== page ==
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  1. David Armstrong & JeeLoo Liu, The Nature of Consciousness Handout.
    The mental: [I] The unconscious: A totally unconscious man has a mind and the mind is in various states. ___ He does not lack knowledge and beliefs. ___ He may be credited with memories and skills. ___ He may be credited with likes and dislikes, attitudes and emotions, current desires and current aims and purposes. He may be said to have certain traits of character and temperament. He may be said to be in certain moods..... [The mental states of a (...)
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  2. David Armstrong & Thomas M. Burton (forthcoming). Book Censorship in France. Journal of Information Ethics.
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  3. David Armstrong (2011). Epicurean Virtues, Epicurean Friendship: Cicero Vs. The Herculaneum Papyri. In Jeffrey Fish & Kirk R. Sanders (eds.), Epicurus and the Epicurean Tradition. Cambridge University Press. 105.
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  4. David M. Armstrong (2010). The Causal Theory of Properties. Philosophical Topics 26 (1/2):25-37.
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  5. Liliana Albertazzi, Ignacio Angelelli, David Armstrong, Lewis Beck, Bruce Bégout, Jocelyn Benoist, Laura Boella, Eugen V. Bohm-Bawerk, Léon Brunschvicg & Mauro Carbone (2009). Buonarroti, Michelangelo 284. In Beatrice Centi & Huemer Wolfgang (eds.), Values and Ontology. Ontos. 293.
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  6. David M. Armstrong (2009). Questions About States of Affairs. In M. Reicher (ed.), States of Affairs. Ontos Verlag. 30--39.
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  7. John Anderson, David Armstrong & Creagh Cole, Front Matter.
    'With this scheme, John Anderson joins a very distinguished line of philosophers who have presented us with a set of categories. We have first Plato (the doctrine of Highest Kinds in his dialogue The Sophist), then Aristotle, Kant, Hegel, and Samuel Alexander.' - D. M. Armstrong, from the introduction. Space, Time and the Categories presents a unique record of personal influence and inspiration over three generations of philosophers in Australia, England and Scotland. This work is a vitally important text in (...)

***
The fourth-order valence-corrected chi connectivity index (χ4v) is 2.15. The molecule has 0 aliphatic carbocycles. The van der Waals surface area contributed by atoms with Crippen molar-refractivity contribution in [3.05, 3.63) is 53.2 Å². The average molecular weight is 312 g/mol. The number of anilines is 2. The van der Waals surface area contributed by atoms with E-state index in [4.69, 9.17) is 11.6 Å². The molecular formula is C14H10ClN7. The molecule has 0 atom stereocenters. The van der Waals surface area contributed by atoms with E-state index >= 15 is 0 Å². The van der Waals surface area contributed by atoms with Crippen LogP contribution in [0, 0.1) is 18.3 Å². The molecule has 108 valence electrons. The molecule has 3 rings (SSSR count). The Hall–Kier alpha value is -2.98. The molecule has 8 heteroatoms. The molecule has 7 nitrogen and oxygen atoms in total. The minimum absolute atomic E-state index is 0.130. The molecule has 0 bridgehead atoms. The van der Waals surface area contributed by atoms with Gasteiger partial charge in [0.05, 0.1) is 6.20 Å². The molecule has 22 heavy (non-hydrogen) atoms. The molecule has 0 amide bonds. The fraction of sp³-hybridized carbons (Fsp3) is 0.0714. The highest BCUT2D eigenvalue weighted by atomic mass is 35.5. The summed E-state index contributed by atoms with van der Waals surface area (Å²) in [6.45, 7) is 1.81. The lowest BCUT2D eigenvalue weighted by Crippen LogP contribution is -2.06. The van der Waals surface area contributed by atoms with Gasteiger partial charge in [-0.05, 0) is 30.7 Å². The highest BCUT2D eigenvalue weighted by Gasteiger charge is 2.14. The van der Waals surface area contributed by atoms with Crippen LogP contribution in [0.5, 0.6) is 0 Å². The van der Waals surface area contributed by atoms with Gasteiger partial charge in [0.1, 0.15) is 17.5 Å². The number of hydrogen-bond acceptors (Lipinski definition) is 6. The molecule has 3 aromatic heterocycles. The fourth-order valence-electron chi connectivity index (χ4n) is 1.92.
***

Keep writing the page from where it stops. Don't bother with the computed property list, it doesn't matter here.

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  8. David Armstrong (2008). Be Angry and Sin Not" : Philodemus Versus the Stoics on Natural Bites and Natural Emotions. In John T. Fitzgerald (ed.), Passions and Moral Progress in Greco-Roman Thought. Routledge. 79--121.
  9. David Armstrong (2007). First Page Preview. Australasian Journal of Philosophy 85 (4).
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  10. David M. Armstrong (2007). &Quot;how Do Particulars Stand to Universals?&Quot;. In Dean W. Zimmerman (ed.), Oxford Studies in Metaphysics. Oup Oxford.
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  11. David M. Armstrong (2006). Minimal Consciousness. In Maureen Eckert (ed.), Theories of Mind: An Introductory Reader. Rowman and Littlefield. 213.
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  12. David Armstrong (2005). Reply to Simons and Mumford. Australasian Journal of Philosophy 83 (2):271 – 276.
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  13. David M. Armstrong (2005). Four Disputes About Properties. Synthese 144 (3):1-12.
    In considering the nature of properties four controversial decisions must be made. (1) Are properties universals or tropes? (2) Are properties attributes of particulars, or are particulars just bundles of properties? (3) Are properties categorical (qualitative) in nature, or are they powers? (4) If a property attaches to a particular, is this predication contingent, or is it necessary? These choices seem to be in a great degree independent of each other. The author indicates his own choices.